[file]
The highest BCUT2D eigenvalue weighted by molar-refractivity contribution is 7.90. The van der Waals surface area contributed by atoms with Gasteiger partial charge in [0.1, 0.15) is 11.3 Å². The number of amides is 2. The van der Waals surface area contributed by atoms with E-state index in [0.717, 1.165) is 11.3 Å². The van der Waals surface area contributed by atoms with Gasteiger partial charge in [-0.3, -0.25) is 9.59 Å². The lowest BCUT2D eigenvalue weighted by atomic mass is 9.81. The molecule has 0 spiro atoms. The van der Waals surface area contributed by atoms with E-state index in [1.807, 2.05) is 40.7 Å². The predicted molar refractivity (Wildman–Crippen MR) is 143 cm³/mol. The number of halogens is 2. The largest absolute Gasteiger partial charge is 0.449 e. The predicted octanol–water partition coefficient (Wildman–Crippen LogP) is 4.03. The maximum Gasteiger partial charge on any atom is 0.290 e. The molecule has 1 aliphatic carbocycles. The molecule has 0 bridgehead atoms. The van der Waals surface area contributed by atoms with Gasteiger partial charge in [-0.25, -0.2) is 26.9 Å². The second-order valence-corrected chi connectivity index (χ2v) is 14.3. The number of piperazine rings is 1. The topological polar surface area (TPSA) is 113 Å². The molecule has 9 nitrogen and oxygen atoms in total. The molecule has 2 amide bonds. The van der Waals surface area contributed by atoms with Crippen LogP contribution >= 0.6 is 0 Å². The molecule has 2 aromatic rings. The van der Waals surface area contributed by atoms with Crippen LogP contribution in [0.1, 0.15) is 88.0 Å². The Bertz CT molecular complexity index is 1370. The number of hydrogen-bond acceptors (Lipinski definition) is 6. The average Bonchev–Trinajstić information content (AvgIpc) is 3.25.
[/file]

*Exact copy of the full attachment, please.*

The highest BCUT2D eigenvalue weighted by molar-refractivity contribution is 7.90. The van der Waals surface area contributed by atoms with Gasteiger partial charge in [0.1, 0.15) is 11.3 Å². The number of amides is 2. The van der Waals surface area contributed by atoms with E-state index in [0.717, 1.165) is 11.3 Å². The van der Waals surface area contributed by atoms with Gasteiger partial charge in [-0.3, -0.25) is 9.59 Å². The lowest BCUT2D eigenvalue weighted by atomic mass is 9.81. The molecule has 0 spiro atoms. The van der Waals surface area contributed by atoms with E-state index in [1.807, 2.05) is 40.7 Å². The predicted molar refractivity (Wildman–Crippen MR) is 143 cm³/mol. The number of halogens is 2. The largest absolute Gasteiger partial charge is 0.449 e. The predicted octanol–water partition coefficient (Wildman–Crippen LogP) is 4.03. The maximum Gasteiger partial charge on any atom is 0.290 e. The molecule has 1 aliphatic carbocycles. The molecule has 0 bridgehead atoms. The van der Waals surface area contributed by atoms with Gasteiger partial charge in [-0.25, -0.2) is 26.9 Å². The second-order valence-corrected chi connectivity index (χ2v) is 14.3. The number of piperazine rings is 1. The topological polar surface area (TPSA) is 113 Å². The molecule has 9 nitrogen and oxygen atoms in total. The molecule has 2 amide bonds. The van der Waals surface area contributed by atoms with Crippen LogP contribution >= 0.6 is 0 Å². The molecule has 2 aromatic rings. The van der Waals surface area contributed by atoms with Crippen LogP contribution in [0.1, 0.15) is 88.0 Å². The Bertz CT molecular complexity index is 1370. The number of hydrogen-bond acceptors (Lipinski definition) is 6. The average Bonchev–Trinajstić information content (AvgIpc) is 3.25.